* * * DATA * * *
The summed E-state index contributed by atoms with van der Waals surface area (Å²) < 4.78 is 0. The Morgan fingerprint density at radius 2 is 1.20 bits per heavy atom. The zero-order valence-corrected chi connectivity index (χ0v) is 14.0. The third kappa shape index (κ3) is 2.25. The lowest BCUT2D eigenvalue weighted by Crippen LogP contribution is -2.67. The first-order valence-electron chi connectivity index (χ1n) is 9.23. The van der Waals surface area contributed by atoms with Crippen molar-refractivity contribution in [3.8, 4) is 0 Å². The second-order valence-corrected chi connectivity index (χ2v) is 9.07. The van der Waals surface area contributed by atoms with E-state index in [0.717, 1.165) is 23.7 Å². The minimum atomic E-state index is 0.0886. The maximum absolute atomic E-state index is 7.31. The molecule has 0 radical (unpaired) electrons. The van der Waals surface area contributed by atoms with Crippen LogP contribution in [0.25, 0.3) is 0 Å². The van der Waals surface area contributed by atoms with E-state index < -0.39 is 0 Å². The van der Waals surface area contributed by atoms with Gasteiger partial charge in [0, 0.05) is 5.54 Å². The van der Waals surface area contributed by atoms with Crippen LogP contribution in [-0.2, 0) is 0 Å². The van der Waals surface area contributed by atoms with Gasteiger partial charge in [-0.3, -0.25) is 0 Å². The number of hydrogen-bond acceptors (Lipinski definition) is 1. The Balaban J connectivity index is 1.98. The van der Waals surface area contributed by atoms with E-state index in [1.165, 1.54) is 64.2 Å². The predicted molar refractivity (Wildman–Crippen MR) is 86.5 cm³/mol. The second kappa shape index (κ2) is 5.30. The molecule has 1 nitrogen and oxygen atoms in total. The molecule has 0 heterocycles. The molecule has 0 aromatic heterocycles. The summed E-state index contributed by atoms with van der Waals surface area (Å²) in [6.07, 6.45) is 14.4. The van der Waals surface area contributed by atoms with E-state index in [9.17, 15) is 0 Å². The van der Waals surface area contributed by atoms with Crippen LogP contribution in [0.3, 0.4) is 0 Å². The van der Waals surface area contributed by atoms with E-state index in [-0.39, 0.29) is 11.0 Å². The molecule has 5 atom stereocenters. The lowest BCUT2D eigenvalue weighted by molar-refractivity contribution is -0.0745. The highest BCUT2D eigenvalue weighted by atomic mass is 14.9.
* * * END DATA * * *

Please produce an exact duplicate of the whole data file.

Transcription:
The summed E-state index contributed by atoms with van der Waals surface area (Å²) < 4.78 is 0. The Morgan fingerprint density at radius 2 is 1.20 bits per heavy atom. The zero-order valence-corrected chi connectivity index (χ0v) is 14.0. The third kappa shape index (κ3) is 2.25. The lowest BCUT2D eigenvalue weighted by Crippen LogP contribution is -2.67. The first-order valence-electron chi connectivity index (χ1n) is 9.23. The van der Waals surface area contributed by atoms with Crippen molar-refractivity contribution in [3.8, 4) is 0 Å². The second-order valence-corrected chi connectivity index (χ2v) is 9.07. The van der Waals surface area contributed by atoms with E-state index in [0.717, 1.165) is 23.7 Å². The minimum atomic E-state index is 0.0886. The maximum absolute atomic E-state index is 7.31. The molecule has 0 radical (unpaired) electrons. The van der Waals surface area contributed by atoms with Crippen LogP contribution in [0.25, 0.3) is 0 Å². The van der Waals surface area contributed by atoms with E-state index < -0.39 is 0 Å². The van der Waals surface area contributed by atoms with Gasteiger partial charge in [0, 0.05) is 5.54 Å². The van der Waals surface area contributed by atoms with Crippen LogP contribution in [-0.2, 0) is 0 Å². The van der Waals surface area contributed by atoms with Gasteiger partial charge in [-0.3, -0.25) is 0 Å². The number of hydrogen-bond acceptors (Lipinski definition) is 1. The Balaban J connectivity index is 1.98. The van der Waals surface area contributed by atoms with E-state index in [1.165, 1.54) is 64.2 Å². The predicted molar refractivity (Wildman–Crippen MR) is 86.5 cm³/mol. The second kappa shape index (κ2) is 5.30. The molecule has 1 nitrogen and oxygen atoms in total. The molecule has 0 heterocycles. The molecule has 0 aromatic heterocycles. The summed E-state index contributed by atoms with van der Waals surface area (Å²) in [6.07, 6.45) is 14.4. The van der Waals surface area contributed by atoms with E-state index in [9.17, 15) is 0 Å². The van der Waals surface area contributed by atoms with Crippen LogP contribution in [0.3, 0.4) is 0 Å². The van der Waals surface area contributed by atoms with E-state index in [-0.39, 0.29) is 11.0 Å². The molecule has 5 atom stereocenters. The lowest BCUT2D eigenvalue weighted by molar-refractivity contribution is -0.0745. The highest BCUT2D eigenvalue weighted by atomic mass is 14.9.